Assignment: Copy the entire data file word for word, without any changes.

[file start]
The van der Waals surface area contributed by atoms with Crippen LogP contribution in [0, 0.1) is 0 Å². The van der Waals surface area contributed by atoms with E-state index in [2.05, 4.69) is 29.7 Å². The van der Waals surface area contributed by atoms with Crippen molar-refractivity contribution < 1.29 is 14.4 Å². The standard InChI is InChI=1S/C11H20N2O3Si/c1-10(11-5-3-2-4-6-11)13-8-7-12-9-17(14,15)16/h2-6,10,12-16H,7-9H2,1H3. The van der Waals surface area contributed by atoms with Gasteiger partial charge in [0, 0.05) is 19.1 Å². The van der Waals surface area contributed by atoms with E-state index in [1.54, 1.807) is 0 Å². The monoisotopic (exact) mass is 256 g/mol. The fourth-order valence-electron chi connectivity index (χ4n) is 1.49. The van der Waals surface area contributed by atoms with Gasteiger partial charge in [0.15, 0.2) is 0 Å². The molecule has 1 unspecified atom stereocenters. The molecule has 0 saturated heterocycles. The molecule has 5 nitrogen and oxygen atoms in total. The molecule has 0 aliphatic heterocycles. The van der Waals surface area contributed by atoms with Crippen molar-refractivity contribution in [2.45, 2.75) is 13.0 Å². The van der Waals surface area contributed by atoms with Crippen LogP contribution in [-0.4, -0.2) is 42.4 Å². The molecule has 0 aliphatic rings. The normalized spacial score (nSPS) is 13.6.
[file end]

The van der Waals surface area contributed by atoms with Crippen LogP contribution in [0, 0.1) is 0 Å². The van der Waals surface area contributed by atoms with E-state index in [2.05, 4.69) is 29.7 Å². The van der Waals surface area contributed by atoms with Crippen molar-refractivity contribution < 1.29 is 14.4 Å². The standard InChI is InChI=1S/C11H20N2O3Si/c1-10(11-5-3-2-4-6-11)13-8-7-12-9-17(14,15)16/h2-6,10,12-16H,7-9H2,1H3. The van der Waals surface area contributed by atoms with Gasteiger partial charge in [0, 0.05) is 19.1 Å². The van der Waals surface area contributed by atoms with E-state index in [1.54, 1.807) is 0 Å². The monoisotopic (exact) mass is 256 g/mol. The fourth-order valence-electron chi connectivity index (χ4n) is 1.49. The van der Waals surface area contributed by atoms with Gasteiger partial charge in [0.15, 0.2) is 0 Å². The molecule has 1 unspecified atom stereocenters. The molecule has 0 saturated heterocycles. The molecule has 5 nitrogen and oxygen atoms in total. The molecule has 0 aliphatic heterocycles. The van der Waals surface area contributed by atoms with Crippen molar-refractivity contribution in [2.45, 2.75) is 13.0 Å². The van der Waals surface area contributed by atoms with Crippen LogP contribution in [-0.4, -0.2) is 42.4 Å². The molecule has 0 aliphatic rings. The normalized spacial score (nSPS) is 13.6.